Although the SiO2 · Re2O3 HSs were obtained based on the rare-earth ion assistance strategy, their quality was quite different under assistance of different kinds of rare-earth ions. By keeping other reaction conditions unchanged such as the pH value of the solution, reaction time, and reaction temperature, the influence of different Re3+ ions (Re = Y, Eu, La, Sm, Tb, Pr) on the structure of the as-prepared products was investigated (see Additional file 1: Table S2 and Figure S4). Additional file 1: Figure S4 clearly shows that the influence sequence of Re3+ was as follows: Eu3 + ≈ Sm3 + > Y3 + > Pr3 + ≈ La3 + > Tb3 +. Nearly all of the as-prepared samples were hollow spheres with good quality under the effect of Eu3+ and Sm3+ existence, and the experiments showed good reproducibility and satisfactory results. With Y3+, Pr3+, and La3+ ions included, all of the products always formed a mixture of HSSs and core/shell structure. Furthermore, all of the samples can be formed into a hollow sphere if the reaction time is prolonged, but the yield of HSSs was lower. Only a small amount of HSs could be obtained with Tb3+ existence. The experiments indicated that changing the reaction time did not work.
We compared the synthesis approach under the same reaction conditions using Mg2+, Ca2+, Mn2+, Zn2+, and Cu2+ instead of Re3+ ions. The results showed that SiO2 · HSs could barely be obtained at the above situations, which indicated that rare-earth ion was an indispensable factor in hollow structure formation.
Experimental data showed that the rare-earth ions were advantageous to HSS formation; however, further study is needed to understand why the effect of different Re3+ ions on the formation of HSSs has a different role.
Effect of reaction time
From the above, our synthesis procedure of HSSs is very simple and effective compared with those previously reported.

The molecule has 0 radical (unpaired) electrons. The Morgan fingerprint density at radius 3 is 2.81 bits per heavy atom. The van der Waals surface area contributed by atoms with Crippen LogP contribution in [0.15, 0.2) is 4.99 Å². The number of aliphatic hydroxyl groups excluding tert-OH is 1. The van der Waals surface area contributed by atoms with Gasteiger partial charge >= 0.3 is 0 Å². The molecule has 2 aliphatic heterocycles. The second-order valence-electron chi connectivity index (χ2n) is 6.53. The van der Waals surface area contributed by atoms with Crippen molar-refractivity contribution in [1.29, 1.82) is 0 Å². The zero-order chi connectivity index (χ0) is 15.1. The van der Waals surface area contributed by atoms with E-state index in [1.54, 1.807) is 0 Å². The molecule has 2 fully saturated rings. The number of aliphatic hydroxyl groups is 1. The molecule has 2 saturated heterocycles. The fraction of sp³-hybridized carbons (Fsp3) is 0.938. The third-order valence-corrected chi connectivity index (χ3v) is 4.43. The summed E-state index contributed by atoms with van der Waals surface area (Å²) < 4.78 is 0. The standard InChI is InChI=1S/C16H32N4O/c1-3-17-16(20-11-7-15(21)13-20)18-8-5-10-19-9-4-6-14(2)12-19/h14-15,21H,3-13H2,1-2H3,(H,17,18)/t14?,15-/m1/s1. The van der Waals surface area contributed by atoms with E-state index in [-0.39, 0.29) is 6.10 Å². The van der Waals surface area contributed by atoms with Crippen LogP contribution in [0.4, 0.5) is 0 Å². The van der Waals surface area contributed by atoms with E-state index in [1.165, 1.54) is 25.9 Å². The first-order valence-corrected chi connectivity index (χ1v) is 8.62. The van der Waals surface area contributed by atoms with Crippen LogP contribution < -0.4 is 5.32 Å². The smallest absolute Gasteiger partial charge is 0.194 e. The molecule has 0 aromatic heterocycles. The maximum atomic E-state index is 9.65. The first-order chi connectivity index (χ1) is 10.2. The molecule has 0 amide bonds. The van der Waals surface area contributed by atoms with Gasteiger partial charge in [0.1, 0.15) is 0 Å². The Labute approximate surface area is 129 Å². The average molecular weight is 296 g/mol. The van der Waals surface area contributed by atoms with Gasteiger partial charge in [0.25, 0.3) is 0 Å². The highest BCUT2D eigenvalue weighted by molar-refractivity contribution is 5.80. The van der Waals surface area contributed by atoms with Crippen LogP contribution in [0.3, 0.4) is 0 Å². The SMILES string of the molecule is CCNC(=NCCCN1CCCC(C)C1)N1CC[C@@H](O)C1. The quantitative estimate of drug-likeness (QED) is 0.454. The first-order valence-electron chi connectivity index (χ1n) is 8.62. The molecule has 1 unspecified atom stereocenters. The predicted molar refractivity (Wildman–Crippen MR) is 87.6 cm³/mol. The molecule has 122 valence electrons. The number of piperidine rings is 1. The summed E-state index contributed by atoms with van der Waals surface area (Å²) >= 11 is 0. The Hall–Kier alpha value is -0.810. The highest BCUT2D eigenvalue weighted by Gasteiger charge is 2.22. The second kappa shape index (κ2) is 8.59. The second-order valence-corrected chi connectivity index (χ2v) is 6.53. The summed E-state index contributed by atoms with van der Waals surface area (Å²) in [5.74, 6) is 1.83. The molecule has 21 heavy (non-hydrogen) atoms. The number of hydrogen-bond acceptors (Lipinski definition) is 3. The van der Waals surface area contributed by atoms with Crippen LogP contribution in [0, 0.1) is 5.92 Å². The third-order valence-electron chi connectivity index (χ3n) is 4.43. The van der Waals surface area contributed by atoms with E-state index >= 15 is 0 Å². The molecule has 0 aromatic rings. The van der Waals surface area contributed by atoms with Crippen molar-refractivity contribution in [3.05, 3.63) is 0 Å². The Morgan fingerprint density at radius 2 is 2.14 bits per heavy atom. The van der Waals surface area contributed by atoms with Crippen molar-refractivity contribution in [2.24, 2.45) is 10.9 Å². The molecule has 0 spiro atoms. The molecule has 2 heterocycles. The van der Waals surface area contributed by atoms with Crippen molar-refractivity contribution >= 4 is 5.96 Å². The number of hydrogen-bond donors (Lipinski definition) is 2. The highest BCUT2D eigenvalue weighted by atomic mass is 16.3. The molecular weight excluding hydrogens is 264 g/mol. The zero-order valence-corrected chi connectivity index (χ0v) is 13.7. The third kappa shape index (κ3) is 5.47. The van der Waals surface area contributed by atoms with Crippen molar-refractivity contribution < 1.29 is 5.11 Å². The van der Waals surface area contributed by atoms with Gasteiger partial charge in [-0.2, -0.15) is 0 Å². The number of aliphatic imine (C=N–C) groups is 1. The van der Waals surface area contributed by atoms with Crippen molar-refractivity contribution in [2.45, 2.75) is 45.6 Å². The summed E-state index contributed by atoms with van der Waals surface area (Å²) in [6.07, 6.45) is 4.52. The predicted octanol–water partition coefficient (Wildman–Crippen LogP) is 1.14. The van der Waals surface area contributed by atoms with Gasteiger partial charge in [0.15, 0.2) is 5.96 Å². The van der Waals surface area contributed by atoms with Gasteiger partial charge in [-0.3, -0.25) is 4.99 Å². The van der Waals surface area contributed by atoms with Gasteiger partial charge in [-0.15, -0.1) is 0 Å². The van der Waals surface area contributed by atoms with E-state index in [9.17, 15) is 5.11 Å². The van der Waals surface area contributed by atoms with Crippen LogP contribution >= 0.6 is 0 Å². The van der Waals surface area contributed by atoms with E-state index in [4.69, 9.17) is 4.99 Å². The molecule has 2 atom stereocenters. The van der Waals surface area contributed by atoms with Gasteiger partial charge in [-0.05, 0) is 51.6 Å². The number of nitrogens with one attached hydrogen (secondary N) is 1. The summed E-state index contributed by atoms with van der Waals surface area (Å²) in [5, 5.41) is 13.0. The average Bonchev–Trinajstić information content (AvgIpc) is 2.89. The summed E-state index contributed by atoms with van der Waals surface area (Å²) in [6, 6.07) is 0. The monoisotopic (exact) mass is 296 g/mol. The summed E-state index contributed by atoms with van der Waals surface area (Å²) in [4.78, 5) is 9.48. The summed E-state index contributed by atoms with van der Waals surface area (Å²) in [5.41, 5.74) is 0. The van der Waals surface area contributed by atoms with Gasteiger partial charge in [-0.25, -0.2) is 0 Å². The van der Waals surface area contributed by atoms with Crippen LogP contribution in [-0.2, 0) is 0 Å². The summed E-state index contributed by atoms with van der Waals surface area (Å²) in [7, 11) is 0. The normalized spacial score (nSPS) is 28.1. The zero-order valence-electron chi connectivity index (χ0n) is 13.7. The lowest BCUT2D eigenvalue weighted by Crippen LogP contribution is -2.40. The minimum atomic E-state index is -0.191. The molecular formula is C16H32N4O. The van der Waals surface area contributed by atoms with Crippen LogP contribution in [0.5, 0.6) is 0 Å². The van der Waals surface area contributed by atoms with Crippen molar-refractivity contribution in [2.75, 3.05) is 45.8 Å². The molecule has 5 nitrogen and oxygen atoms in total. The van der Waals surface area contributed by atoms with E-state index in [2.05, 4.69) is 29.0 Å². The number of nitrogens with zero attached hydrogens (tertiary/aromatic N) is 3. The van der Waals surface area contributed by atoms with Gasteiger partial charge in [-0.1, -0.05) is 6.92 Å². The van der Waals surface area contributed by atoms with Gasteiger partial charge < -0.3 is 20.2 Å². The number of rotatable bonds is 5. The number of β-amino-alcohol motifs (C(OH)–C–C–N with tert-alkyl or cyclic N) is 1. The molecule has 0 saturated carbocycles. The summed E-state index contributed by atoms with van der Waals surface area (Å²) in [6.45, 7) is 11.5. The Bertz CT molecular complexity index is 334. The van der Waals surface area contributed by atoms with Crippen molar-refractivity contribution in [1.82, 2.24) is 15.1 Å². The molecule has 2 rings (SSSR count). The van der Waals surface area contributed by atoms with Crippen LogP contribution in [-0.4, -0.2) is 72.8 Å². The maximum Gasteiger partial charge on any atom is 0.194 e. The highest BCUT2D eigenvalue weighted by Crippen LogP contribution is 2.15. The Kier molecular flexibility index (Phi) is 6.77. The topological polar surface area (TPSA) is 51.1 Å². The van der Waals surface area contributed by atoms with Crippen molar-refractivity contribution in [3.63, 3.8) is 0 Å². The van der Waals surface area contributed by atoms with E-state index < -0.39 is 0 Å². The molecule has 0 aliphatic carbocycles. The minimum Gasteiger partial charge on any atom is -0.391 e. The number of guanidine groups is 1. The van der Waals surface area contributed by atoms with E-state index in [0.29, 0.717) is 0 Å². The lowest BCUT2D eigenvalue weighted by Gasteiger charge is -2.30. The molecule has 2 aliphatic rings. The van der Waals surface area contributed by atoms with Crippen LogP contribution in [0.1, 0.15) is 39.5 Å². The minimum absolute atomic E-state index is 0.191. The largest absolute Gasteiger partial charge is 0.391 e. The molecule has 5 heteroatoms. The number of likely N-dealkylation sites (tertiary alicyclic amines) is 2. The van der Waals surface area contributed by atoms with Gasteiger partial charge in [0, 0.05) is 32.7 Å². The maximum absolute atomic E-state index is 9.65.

Formation mechanism of SiO2 · Re2O3 HSs
The experiments showed that the diameter of SiO2 · Re2O3 HSs was almost the same as that of the template, which indicated that the size of SiO2 · Re2O3 HSs was determined by the SiO2 solid spheres. Therefore, we can control the size of SiO2 · Re2O3 HSs by controlling the diameter of SiO2 solid spheres.
Drug delivery and release
Considering that HSs have numerous mesoporous structures on the surface, they can act as drug loading capsules. IBU, a typical anti-inflammatory drug, is a good example used for drug loading experiments [49, 53]. Herein, IBU was used to study the drug delivery and release behavior of nanostructured HSs.
The SiO2 · Re2O3 HSs were 1 g after loading IBU (see the ‘Methods’ section), and the IBU storage in nanostructured SiO2 · Re2O3 HSs reached 287.8 mg/g, which means that the as-prepared SiO2 · Re2O3 HSs have a high loading capacity.
where R is the total release rate, C i is the IBU concentration in SBF at time i, i is the time of the IBU medium solution taking out from the SBF, and m represents the total mass of the IBU in the HSs.
Figure 7A shows the release behavior of the IBU-loaded SiO2 · Eu2O3 HSs in SBF. Compared with the pure IBU disk release in SBF, the release rate of the IBU-loaded SiO2 · Eu2O3 HSs lasted long. The drug release rate was very fast within 12 h, which showed a nearly linear relationship between drug release rate and release time at the first 12 h. Then the drug release process was very slow and finished after 60 h. The results indicated that the sustained release behavior of the drug carrier was in favor of a durative drug effect.
In order to investigate the properties of the loaded drug, the UV–vis absorption spectra of the IBU hexane solution before and after IBU loading in SiO2 · Eu2O3 HSs were measured. The results are shown in Figure 7B. Curves a, b, and c were the IBU hexane solution before drug loading, the SBF solution after the release of IBU-loaded SiO2 · Eu2O3 HSs for 4 h, and the SBF solution after the release of IBU-loaded SiO2 · Eu2O3 HSs for 70 h, respectively. It was noticed that the shape of the absorption curves was essentially the same, which demonstrated that the property of IBU was not changed in the loading and release processes.
We noticed that the samples still emitted fluorescence after the experiments of drug delivery and release, which indicated that the leftover via the loading and release processes can be tracked and detected.
We have reported an approach of the synthesis of functional SiO2 · Re2O3 HSs using silica spheres, rare-earth ions, and an acidic environment. The size of synthesized hollow capsules can be modulated by controlling the diameter of the silica template. The facile and economical synthesis protocol is valuable and convenient for wide use. Acting as drug-loaded capsules, the SiO2 · Re2O3 HSs demonstrated much excellent properties of high payloads, retained drug activity and stability, and slow drug release rate. Furthermore, real-time detection may be carried out during drug delivery and release with SiO2 · Re2O3 HSs by measuring their fluorescence.
The authors express their thanks to Associate Prof. Rusen Yang (University of Minnesota) for the language polishing.